The organization that manages New York City’s annual St. Patrick’s Day Parade will allow a gay group to march under its own banner next year, effectively ending the ban on gay groups marching in the parade, the New York Times is reporting.
A group known as OUT@NBCUniversal, which is composed of LGBTQ employees of NBC – the network that has the rights to broadcast that parade – has been granted permission to march under its own banner at next year’s parade on March 17, according to MSN. In the past, gays have been allowed to march, but only with other groups, and not with banners identifying them as gay.
Spokesperson Bill O’Reily – who is not the same person as the television personality of the same name – has said that other gay groups will be able to apply in future years.
Cardinal Timothy Dolan, archbishop of the Archdiocese of New York and next year’s Grand Marshall, said that he approves of the change, saying that the parade will remain “loyal to Church teachings” and is “very supportive” of this change.
“I know that there are thousands and thousands of gay people marching in this parade. And I’m glad they are.”
Cardinal Dolan’s tone of inclusiveness in the St. Patrick’s Day Parade may be emblematic in a shift – however subtle – in the Catholic Church’s approach to LGBTQ people. Last summer, Pope Francis signaled the beginning of a new era with his statements on gays, according to a previous Inquisitr article.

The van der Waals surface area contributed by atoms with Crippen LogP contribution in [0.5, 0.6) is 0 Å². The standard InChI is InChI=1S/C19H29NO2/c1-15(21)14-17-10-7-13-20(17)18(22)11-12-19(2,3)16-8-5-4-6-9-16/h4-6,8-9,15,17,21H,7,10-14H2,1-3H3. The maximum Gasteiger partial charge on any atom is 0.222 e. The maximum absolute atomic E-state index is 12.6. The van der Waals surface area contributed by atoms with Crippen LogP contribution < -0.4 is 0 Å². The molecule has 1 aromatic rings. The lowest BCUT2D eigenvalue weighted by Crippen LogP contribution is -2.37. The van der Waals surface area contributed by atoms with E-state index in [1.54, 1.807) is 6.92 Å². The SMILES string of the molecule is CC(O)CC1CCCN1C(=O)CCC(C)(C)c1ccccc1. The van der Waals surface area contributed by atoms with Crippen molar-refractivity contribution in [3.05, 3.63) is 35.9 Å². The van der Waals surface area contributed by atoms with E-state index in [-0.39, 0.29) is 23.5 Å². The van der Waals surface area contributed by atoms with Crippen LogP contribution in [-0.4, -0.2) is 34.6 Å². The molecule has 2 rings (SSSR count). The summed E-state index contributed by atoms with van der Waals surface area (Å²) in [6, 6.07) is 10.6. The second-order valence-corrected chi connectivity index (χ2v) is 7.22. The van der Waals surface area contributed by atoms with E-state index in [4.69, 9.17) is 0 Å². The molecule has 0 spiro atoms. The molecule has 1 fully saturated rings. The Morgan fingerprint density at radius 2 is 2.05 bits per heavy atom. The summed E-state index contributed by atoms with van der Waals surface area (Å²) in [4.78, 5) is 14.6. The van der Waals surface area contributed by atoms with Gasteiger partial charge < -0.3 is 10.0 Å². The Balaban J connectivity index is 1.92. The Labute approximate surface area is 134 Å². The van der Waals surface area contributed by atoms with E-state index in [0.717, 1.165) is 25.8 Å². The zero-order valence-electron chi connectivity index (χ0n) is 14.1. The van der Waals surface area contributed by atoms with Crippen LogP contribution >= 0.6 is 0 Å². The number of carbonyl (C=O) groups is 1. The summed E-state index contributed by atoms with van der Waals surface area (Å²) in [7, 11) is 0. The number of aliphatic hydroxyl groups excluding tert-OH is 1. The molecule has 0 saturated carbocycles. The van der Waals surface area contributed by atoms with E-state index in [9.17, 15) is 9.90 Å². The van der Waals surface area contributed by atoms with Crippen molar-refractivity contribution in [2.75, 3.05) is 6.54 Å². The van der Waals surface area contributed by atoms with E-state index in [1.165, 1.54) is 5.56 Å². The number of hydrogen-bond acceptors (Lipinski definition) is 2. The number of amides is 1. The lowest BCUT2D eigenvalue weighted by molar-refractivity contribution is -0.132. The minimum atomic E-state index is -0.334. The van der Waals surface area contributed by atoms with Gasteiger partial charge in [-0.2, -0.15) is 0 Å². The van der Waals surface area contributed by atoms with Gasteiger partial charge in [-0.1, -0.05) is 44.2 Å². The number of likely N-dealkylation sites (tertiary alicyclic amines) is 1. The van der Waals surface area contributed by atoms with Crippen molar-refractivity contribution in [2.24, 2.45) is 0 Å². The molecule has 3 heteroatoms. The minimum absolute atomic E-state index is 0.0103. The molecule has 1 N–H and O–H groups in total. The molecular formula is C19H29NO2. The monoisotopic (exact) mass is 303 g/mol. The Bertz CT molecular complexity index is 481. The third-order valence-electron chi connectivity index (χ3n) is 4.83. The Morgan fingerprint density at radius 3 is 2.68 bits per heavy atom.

“If someone is gay and he searches for the Lord and has good will, who am I to judge?”
The St. Patrick’s Day Parade is a New York City tradition that dates back to 1762. Celebrating the city’s proud Irish heritage with bagpipes, Irish dancers, as well as politicians and civic groups, the parade draws hundreds of thousands of spectators every year.
The parade, which is officially a non-political event, has become mired in controversy since at least the 1990’s, as attitudes toward homosexuality in the U.S. have changed. Several groups have boycotted or threatened to boycott; most notably, New York Mayor Bill DeBlasio refused to march in this year’s parade, and one of the parade’s main sponsors, Guinness, withdrew its sponsorship.
“Organizers have diligently worked to keep politics — of any kind — out of the parade in order to preserve it as a single and unified cultural event. Paradoxically, that ended up politicizing the parade.”
Do you believe the organizers of the St. Patrick’s Day Parade made the right decision in allowing gay groups to march? Let us know what you think in the Comments below.